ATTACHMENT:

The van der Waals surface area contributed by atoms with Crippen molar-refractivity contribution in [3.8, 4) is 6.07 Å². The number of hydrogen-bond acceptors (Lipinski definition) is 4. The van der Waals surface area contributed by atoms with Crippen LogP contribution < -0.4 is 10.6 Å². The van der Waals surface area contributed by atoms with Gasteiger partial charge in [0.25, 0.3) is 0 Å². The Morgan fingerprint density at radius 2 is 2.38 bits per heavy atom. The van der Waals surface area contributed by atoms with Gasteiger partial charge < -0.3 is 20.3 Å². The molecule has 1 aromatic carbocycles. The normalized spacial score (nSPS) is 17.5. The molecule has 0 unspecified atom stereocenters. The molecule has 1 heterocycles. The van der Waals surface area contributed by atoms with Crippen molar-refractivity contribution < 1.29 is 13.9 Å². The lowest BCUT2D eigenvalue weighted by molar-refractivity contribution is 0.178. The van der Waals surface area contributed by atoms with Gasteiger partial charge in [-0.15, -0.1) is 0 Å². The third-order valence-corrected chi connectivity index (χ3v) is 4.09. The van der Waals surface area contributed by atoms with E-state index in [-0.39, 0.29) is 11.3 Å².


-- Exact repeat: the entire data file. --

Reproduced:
The van der Waals surface area contributed by atoms with Crippen molar-refractivity contribution in [3.8, 4) is 6.07 Å². The number of hydrogen-bond acceptors (Lipinski definition) is 4. The van der Waals surface area contributed by atoms with Crippen LogP contribution < -0.4 is 10.6 Å². The van der Waals surface area contributed by atoms with Gasteiger partial charge in [0.25, 0.3) is 0 Å². The Morgan fingerprint density at radius 2 is 2.38 bits per heavy atom. The van der Waals surface area contributed by atoms with Gasteiger partial charge < -0.3 is 20.3 Å². The molecule has 1 aromatic carbocycles. The normalized spacial score (nSPS) is 17.5. The molecule has 0 unspecified atom stereocenters. The molecule has 1 heterocycles. The van der Waals surface area contributed by atoms with Crippen molar-refractivity contribution < 1.29 is 13.9 Å². The lowest BCUT2D eigenvalue weighted by molar-refractivity contribution is 0.178. The van der Waals surface area contributed by atoms with Gasteiger partial charge in [-0.15, -0.1) is 0 Å². The third-order valence-corrected chi connectivity index (χ3v) is 4.09. The van der Waals surface area contributed by atoms with E-state index in [-0.39, 0.29) is 11.3 Å².